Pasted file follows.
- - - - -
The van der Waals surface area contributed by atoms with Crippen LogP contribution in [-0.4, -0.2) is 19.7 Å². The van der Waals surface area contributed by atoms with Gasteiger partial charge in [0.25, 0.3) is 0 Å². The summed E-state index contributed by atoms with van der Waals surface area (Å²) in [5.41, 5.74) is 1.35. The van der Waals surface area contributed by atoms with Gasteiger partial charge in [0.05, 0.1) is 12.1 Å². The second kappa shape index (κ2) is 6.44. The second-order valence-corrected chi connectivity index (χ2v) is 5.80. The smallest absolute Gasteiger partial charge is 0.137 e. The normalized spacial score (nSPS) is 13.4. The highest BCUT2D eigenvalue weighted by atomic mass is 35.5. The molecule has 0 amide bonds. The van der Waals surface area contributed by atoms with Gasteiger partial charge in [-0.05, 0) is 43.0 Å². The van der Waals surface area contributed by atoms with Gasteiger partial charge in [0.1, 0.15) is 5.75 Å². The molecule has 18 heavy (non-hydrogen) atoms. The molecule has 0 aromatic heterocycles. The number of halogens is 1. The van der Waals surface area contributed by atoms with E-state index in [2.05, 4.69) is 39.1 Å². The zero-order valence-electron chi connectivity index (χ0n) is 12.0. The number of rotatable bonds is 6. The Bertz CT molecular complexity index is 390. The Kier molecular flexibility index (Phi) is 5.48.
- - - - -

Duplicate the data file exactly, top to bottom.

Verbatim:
The van der Waals surface area contributed by atoms with Crippen LogP contribution in [-0.4, -0.2) is 19.7 Å². The van der Waals surface area contributed by atoms with Gasteiger partial charge in [0.25, 0.3) is 0 Å². The summed E-state index contributed by atoms with van der Waals surface area (Å²) in [5.41, 5.74) is 1.35. The van der Waals surface area contributed by atoms with Gasteiger partial charge in [0.05, 0.1) is 12.1 Å². The second kappa shape index (κ2) is 6.44. The second-order valence-corrected chi connectivity index (χ2v) is 5.80. The smallest absolute Gasteiger partial charge is 0.137 e. The normalized spacial score (nSPS) is 13.4. The highest BCUT2D eigenvalue weighted by atomic mass is 35.5. The molecule has 0 amide bonds. The van der Waals surface area contributed by atoms with Gasteiger partial charge in [-0.05, 0) is 43.0 Å². The van der Waals surface area contributed by atoms with Gasteiger partial charge in [0.1, 0.15) is 5.75 Å². The molecule has 18 heavy (non-hydrogen) atoms. The molecule has 0 aromatic heterocycles. The number of halogens is 1. The van der Waals surface area contributed by atoms with E-state index in [2.05, 4.69) is 39.1 Å². The zero-order valence-electron chi connectivity index (χ0n) is 12.0. The number of rotatable bonds is 6. The Bertz CT molecular complexity index is 390. The Kier molecular flexibility index (Phi) is 5.48.